I thought my joint pain was due to using my hands more at work after having been on maternity leave. I would treat my pain with ultrasound at work. The pain would go away for a few weeks, but it kept on coming back. Then I had a sinus infection, and that first round of antibiotics helped me feel much better, but I still had lingering sinus issues after finishing the medication. I wasn't concerned with these symptoms; they were all things that I could deal with and push through to keep going.
It came to a head in September of that year when after work one day, one of my arms went numb. I thought it was a pinched nerve and went to go see my massage therapist. The feeling came back to my arm but the following week my other arm experienced the same numbness. I returned again to my massage therapist and while on her table, both of my legs became numb from the knees to the toes (this ended up lasting for several years). It was at this moment that I knew something was wrong and that I needed help.
After meeting with my family doctor, he suggested that it could be Lyme disease and sent me for bloodwork. My blood test came back negative and so we continued the search for answers. After much bloodwork and a few MRIs later, no one could tell me what was wrong with me. I was getting worse - it progressed to muscle weakness and fatigue (I couldn't even lift one pound weights for exercise anymore), my feet were numb, I had extreme sensitivity to hot and cold items touching my skin, brain fog and focus issues, trouble finding words when speaking, I was easily angered (which was unusual for me), and lastly, there was extreme fatigue - I had to nap daily and often for hours at a time.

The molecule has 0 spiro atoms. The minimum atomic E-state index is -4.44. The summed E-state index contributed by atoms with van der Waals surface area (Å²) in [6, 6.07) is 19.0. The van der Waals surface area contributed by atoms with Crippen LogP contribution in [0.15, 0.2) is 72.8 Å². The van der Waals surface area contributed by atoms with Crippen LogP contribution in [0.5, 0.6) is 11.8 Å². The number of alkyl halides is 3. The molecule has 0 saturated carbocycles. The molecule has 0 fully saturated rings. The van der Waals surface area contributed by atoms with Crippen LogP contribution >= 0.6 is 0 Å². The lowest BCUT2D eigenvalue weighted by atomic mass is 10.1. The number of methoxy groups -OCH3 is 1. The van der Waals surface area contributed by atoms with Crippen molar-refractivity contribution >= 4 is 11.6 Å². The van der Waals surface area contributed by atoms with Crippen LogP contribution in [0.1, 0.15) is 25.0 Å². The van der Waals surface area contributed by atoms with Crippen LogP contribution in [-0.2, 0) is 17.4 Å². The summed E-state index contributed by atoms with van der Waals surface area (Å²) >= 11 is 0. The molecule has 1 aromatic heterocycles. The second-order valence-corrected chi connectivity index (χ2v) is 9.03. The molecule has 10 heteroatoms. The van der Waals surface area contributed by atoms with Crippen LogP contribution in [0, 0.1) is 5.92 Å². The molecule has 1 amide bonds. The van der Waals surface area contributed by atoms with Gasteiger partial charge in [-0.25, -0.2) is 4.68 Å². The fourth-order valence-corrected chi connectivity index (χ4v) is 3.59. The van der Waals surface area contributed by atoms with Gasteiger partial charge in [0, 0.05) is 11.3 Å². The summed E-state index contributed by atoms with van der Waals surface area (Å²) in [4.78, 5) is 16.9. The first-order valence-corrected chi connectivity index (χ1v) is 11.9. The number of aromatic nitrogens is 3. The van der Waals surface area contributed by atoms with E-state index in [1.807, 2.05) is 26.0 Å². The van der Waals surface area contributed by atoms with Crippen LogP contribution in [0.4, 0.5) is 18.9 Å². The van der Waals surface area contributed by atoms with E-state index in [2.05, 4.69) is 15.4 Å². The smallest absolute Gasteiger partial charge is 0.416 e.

I decided to quit my physiotherapy job to focus on my health, and lost my provincial physiotherapy license due to insufficient work hours. I had thought that my 30's would be an awesome time of life, but now I was afraid that I would never be able to live fully again.
I had started seeing a naturopathic doctor during this time - looking for a broader perspective. When he heard about my symptoms, he thought it sounded like Lyme disease, but informed me that most people have a false negatives from Manitoba's standard test. My blood work was sent to the Igenex lab in California - I received my positive lab results and treatment commenced.
I worked together with my family doctor, my Naturopath and a Lyme literate doctor from the USA. Together we developed a treatment plan of various antibiotics, herbal tinctures, supplements, diet and lifestyle changes. It took four long years of difficult treatment, but it eventually led to remission!
During this time, my husband Kyle as well as our two boys were also diagnosed with Lyme and other tick infections. They too have experienced similar treatment programs and after a couple of years, our sons have also gone into remission. Kyle had managed to go into remission in 2019 but due to extreme stress in 2020 the Lyme symptoms returned and he is still working through the Lyme symptoms.
I still have to manage my commitments and my energy levels to make sure that by the end of the week, I haven't overdone it. I also continue to take supplements for my health and do my best to follow a gluten-free, dairy-free diet; these foods cause fatigue and focus issues for me. A big part of my final healing was discovering the Anat Baniel Method® NeuroMovement® method.
It was through ABM that I have been able to work on healing the years of damage that the Lyme did to my brain and nervous system. I have learned to move my body more efficiently so I use less of my energy resources and can have more energy for other things. ABM also helps me cope with stress and my body is more resilient when faced with the heavy demands of life. My thinking is clearer and my focus is better with regular ABM lessons.
It was a long, difficult journey. I hope my story brings hope to others, and I'm very grateful for the health care professionals who listened to me and believed us when others didn't, and for the opportunities that emerged from my constant research. And I'm grateful to be able to help others navigate similar journeys through health trauma - there is always hope.